GlobalSign: 4 Misissued certificates with invalid CN

RESOLVED FIXED

Status

task
RESOLVED FIXED
3 months ago
11 days ago

People

(Reporter: douglas.beattie, Assigned: douglas.beattie)

Tracking

Firefox Tracking Flags

(Not tracked)

Details

(Whiteboard: [ca-compliance])

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Details

User Agent: Mozilla/5.0 (Windows NT 10.0; Win64; x64) AppleWebKit/537.36 (KHTML, like Gecko) Chrome/74.0.3729.131 Safari/537.36

  1. How your CA first became aware of the problem (e.g. via a problem report submitted to your Problem Reporting Mechanism, a discussion in mozilla.dev.security.policy, a Bugzilla bug, or internal self-audit), and the time and date.

The GlobalSign pos-issuance compliance checker alerted us to the problem in 4 SSL certificates (attached).

  1. A timeline of the actions your CA took in response. A timeline is a date-and-time-stamped sequence of all relevant events. This may include events before the incident was reported, such as when a particular requirement became applicable, or a document changed, or a bug was introduced, or an audit was done.

This happened today, Friday May 17th, all times EST:
13:22: Certificates issued
13:40: Post-issuance compliance checker detected misissued certificates and alerted
14:30: Investigation started
15:10: Certificates revoked
16:00 Customer located and contacted. They were using a depreciated API which had not been formally disabled and this API permitted invalid values for the CN to be supplied and used without proper validation.

Ongoing: we are collecting logs from the customer end where the API was initiated via a GlobalSign provided application to determine the mis-configuration and resolve. We are in the process of shutting down the deprecated API and will report on that as soon as we have a status.

  1. Whether your CA has stopped, or has not yet stopped, issuing certificates with the problem. A statement that you have will be considered a pledge to the community; a statement that you have not requires an explanation.

In coordination with the customer, we are assured that no more non-compliant certificates will be issued. We will monitor issuance and we are working to update the CA system to disable this older API in our JP data center.

  1. A summary of the problematic certificates. For each problem: number of certs, and the date the first and last certs with that problem were issued.

We issued four certificates with a CN of: "madmin's macboo.int.mlsel.com"

  1. The complete certificate data for the problematic certificates. The recommended way to provide this is to ensure each certificate is logged to CT and then list the fingerprints or crt.sh IDs, either in the report or as an attached spreadsheet, with one list per distinct problem.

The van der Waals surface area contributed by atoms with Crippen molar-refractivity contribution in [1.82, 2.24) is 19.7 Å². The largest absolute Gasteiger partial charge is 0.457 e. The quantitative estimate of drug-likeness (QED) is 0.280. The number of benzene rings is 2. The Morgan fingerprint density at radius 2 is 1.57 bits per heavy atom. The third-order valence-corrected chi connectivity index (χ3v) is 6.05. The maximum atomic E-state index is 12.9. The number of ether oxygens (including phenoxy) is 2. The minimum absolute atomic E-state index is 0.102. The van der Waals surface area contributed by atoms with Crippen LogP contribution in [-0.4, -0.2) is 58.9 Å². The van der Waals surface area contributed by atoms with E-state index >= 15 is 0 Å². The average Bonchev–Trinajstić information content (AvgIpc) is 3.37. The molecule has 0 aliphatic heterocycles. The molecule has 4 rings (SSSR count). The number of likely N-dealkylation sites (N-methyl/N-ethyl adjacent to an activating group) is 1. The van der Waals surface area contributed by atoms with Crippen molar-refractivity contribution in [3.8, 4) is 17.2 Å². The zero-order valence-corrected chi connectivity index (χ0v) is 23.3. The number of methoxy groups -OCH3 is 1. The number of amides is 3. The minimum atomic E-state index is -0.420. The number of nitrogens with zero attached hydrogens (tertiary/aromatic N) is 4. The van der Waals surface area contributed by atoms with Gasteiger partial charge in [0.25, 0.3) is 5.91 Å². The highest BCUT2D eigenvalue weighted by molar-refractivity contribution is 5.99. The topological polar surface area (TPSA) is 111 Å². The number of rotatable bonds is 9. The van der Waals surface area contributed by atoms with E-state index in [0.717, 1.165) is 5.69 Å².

The certificates will be uploaded to this ticket.

  1. Explanation about how and why the mistakes were made or bugs introduced, and how they avoided detection until now.

Full analysis is ongoing.

7)List of steps your CA is taking to resolve the situation and ensure such issuance will not be repeated in the future, accompanied with a timeline of when your CA expects to accomplish these things.

We will conduct a full review of legacy or deprecated APIs to be sure they are fully disabled.

this file contains the 4 misissued certificates in pem format

Status: UNCONFIRMED → ASSIGNED
Ever confirmed: true
Assignee: wthayer → douglas.beattie
Type: defect → task
Whiteboard: [ca-compliance]
Summary: Misissued certificates with invalid CN (4) → GlobalSign: 4 Misissued certificates with invalid CN

Here is an update to this incident:

5/20: After further analysis of the issue, it was determined that the cause was not the V1 API in general, but that there was a missing check for CN/SAN validation which was being skipped in a certain scenario. Specifically, when the "AEG" product code was being used, this check was skipped. Typically the AEG product code is used for non-public SSL certificates, and we found that the conditional CN/SAN check for the publicly trust thread was not being executed.

5/21: We rolled out updated code that now properly checks the CN and SAN values for the AEG product code. We also rolled back the V1 support to permit continued use of that API. While it's not being used for certificate issuance, it was being used for some other functions that impacted customer operations for the prior few days.